April 2011, Vol. 23, No.4

Problem Solvers

Water and wastewater authority takes steps to prevent pump failure

Problem: Inability to monitor pumps resulted in pump failure.
Solution: Installation of continuous vibration monitors that interface with SCADA system.

Loudoun Water, a water and wastewater authority in Ashburn, Va., experienced a catastrophic pump failure that led to lost revenue and customer complaints. The failure occurred at a single impeller-between-bearings pump in a sump pump arrangement.  

Because the authority did not have monitoring equipment installed on its pumps, it did not receive notice of the impending pump failure. Preventing this failure could have avoided thousands of dollars in expenses from extended downtime, lost revenue, extensive repairs, and parts replacements.

To prevent future failures like this, Loudoun Water decided to implement simplified continuous vibration monitoring to monitor its equipment. The authority also decided to connect the vibration monitors to its existing supervisory control and data acquisition (SCADA) system.

The authority installed vibration monitors on four separate motor and pump combinations at a single remote pumping station. Three of the motor–pump combinations were impeller-between-bearings pumps; the fourth unit was an overhung impeller pump. For maximum protection, Loudoun Water permanently installed accelerometers in the horizontal position on the inboard and outboard bearings of the motors and pumps.

The authority chose Wilcoxon Research 786A general purpose industrial accelerometers, manufactured by Meggitt Sensing Systems (Germantown, Md.). Ancillary equipment included Wilcoxon Research iT122 Intelligent Transmitters because of their 4–20 mA output signals for simple trending data, as well as front-panel connectors to access dynamic data when additional vibration analysis is needed. The DIN rail-mountable vibration transmitters, housed in an enclosure local to the machine, provide a termination point for the vibration signal conditioners, power supply, and cables, as well as a means of determining present condition at the machine.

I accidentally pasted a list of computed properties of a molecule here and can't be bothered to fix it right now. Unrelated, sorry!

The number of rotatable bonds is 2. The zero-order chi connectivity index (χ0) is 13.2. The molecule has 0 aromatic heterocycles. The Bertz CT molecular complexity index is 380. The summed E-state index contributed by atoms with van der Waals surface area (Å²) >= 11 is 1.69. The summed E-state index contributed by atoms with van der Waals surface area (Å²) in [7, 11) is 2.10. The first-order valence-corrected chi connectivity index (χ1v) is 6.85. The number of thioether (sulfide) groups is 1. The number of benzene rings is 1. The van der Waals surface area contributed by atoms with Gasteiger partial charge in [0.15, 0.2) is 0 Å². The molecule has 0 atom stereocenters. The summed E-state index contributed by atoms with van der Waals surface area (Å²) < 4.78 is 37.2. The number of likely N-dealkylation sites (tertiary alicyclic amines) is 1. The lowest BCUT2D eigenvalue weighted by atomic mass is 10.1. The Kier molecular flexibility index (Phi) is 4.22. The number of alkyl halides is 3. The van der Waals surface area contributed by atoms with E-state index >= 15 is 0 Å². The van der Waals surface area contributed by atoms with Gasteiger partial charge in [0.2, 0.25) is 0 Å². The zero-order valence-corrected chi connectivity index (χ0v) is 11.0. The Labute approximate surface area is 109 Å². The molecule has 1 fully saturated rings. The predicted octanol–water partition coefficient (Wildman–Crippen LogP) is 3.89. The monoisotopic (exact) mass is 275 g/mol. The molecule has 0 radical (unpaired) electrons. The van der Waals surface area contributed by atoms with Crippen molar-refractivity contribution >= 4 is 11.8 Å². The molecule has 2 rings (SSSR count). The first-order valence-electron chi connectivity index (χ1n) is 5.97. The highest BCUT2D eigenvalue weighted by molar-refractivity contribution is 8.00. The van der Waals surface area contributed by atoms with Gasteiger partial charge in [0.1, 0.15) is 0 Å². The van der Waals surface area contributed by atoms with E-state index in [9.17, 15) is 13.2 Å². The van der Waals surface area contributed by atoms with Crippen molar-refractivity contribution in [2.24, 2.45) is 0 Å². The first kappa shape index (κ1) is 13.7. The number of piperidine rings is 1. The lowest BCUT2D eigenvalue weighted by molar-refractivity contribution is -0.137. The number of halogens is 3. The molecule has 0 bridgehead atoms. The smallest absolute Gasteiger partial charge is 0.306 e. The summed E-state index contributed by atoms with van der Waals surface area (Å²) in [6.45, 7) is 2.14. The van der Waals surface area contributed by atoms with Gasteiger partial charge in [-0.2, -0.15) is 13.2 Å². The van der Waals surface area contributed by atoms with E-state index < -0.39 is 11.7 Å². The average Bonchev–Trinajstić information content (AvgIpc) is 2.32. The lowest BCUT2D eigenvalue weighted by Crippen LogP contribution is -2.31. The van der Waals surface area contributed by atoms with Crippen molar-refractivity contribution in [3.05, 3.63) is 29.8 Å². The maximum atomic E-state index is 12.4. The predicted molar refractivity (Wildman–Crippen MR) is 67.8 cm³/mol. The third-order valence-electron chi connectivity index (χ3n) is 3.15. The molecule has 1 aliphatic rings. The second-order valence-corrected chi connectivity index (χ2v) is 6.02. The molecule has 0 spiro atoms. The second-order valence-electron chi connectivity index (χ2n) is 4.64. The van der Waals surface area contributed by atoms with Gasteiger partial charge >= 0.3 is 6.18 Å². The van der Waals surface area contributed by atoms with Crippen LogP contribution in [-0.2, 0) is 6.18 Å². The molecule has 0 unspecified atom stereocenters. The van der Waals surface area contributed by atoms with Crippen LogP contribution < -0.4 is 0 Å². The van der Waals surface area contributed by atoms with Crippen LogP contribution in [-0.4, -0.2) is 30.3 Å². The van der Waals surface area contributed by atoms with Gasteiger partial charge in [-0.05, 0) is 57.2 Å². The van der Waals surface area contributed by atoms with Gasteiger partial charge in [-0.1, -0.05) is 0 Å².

Each of the 16 accelerometers capture unique signals from one bearing location and forward it to a dedicated transmitter, where the acceleration signal is electrically converted to velocity and processed into a single 4–20 mA signal. The 4–20 mA signal, which now represents the overall vibration velocity, is then tied into the SCADA system.

The vibration monitors operate continuously with both local and remote monitoring capabilities. The SCADA system monitors the 4–20 mA signal for significant upward or downward changes in the vibration levels. When such a change is detected, the SCADA system sends an alarm message to the appropriate plant personnel via a local control panel and e-mail messaging. In turn, authority personnel are able to initiate corrective action. Personnel also can use the front-panel connector of the vibration transmitter to view the raw accelerometer signal to conduct advanced vibration analysis. After identifying any problems either by visual inspection or vibration analysis, plant personnel will have the necessary information to determine if immediate shutdown is required or if maintenance can be postponed until a scheduled shutdown period.

If a vibration monitoring program had been in place to detect the original failure, the water authority may have saved thousands of dollars on pump repair and parts replacement, as well as downtime and lost revenue.

Loudoun Water implemented vibration monitoring for condition-based maintenance as an investment in reliability to help detect and prevent problems and better serve customers. As a result of implementing this system, Loudoun Water has maximized uptime and minimized unscheduled maintenance. The authority is including continuous vibration monitoring requirements into planned station upgrades.

 

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